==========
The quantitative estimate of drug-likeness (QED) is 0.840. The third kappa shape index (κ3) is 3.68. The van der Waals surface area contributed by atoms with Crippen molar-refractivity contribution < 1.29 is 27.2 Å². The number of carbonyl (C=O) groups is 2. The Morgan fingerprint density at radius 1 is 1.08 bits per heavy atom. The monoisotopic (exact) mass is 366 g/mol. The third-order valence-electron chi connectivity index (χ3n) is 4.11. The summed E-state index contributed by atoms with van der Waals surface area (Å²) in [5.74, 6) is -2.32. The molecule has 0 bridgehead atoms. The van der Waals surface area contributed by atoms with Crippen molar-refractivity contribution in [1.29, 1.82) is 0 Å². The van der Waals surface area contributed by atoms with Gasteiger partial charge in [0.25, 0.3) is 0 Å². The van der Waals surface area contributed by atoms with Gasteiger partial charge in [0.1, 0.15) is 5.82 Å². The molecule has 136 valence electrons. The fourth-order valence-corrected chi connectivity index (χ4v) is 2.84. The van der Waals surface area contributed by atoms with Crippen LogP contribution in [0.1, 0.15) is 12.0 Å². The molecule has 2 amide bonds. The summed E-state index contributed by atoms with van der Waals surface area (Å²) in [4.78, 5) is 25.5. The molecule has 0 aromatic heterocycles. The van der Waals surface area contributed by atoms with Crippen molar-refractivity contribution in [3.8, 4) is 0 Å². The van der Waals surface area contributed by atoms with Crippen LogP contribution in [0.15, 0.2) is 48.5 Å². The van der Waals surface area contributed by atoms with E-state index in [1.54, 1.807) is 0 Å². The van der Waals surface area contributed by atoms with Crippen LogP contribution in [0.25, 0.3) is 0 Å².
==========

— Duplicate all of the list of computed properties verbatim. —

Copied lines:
The quantitative estimate of drug-likeness (QED) is 0.840. The third kappa shape index (κ3) is 3.68. The van der Waals surface area contributed by atoms with Crippen molar-refractivity contribution < 1.29 is 27.2 Å². The number of carbonyl (C=O) groups is 2. The Morgan fingerprint density at radius 1 is 1.08 bits per heavy atom. The monoisotopic (exact) mass is 366 g/mol. The third-order valence-electron chi connectivity index (χ3n) is 4.11. The summed E-state index contributed by atoms with van der Waals surface area (Å²) in [5.74, 6) is -2.32. The molecule has 0 bridgehead atoms. The van der Waals surface area contributed by atoms with Crippen molar-refractivity contribution in [1.29, 1.82) is 0 Å². The van der Waals surface area contributed by atoms with Gasteiger partial charge in [0.25, 0.3) is 0 Å². The van der Waals surface area contributed by atoms with Gasteiger partial charge in [0.1, 0.15) is 5.82 Å². The molecule has 136 valence electrons. The fourth-order valence-corrected chi connectivity index (χ4v) is 2.84. The van der Waals surface area contributed by atoms with Crippen LogP contribution in [0.1, 0.15) is 12.0 Å². The molecule has 2 amide bonds. The summed E-state index contributed by atoms with van der Waals surface area (Å²) in [4.78, 5) is 25.5. The molecule has 0 aromatic heterocycles. The van der Waals surface area contributed by atoms with Crippen molar-refractivity contribution in [3.8, 4) is 0 Å². The van der Waals surface area contributed by atoms with Crippen LogP contribution in [0.15, 0.2) is 48.5 Å². The van der Waals surface area contributed by atoms with E-state index in [1.54, 1.807) is 0 Å². The van der Waals surface area contributed by atoms with Crippen LogP contribution in [0.25, 0.3) is 0 Å².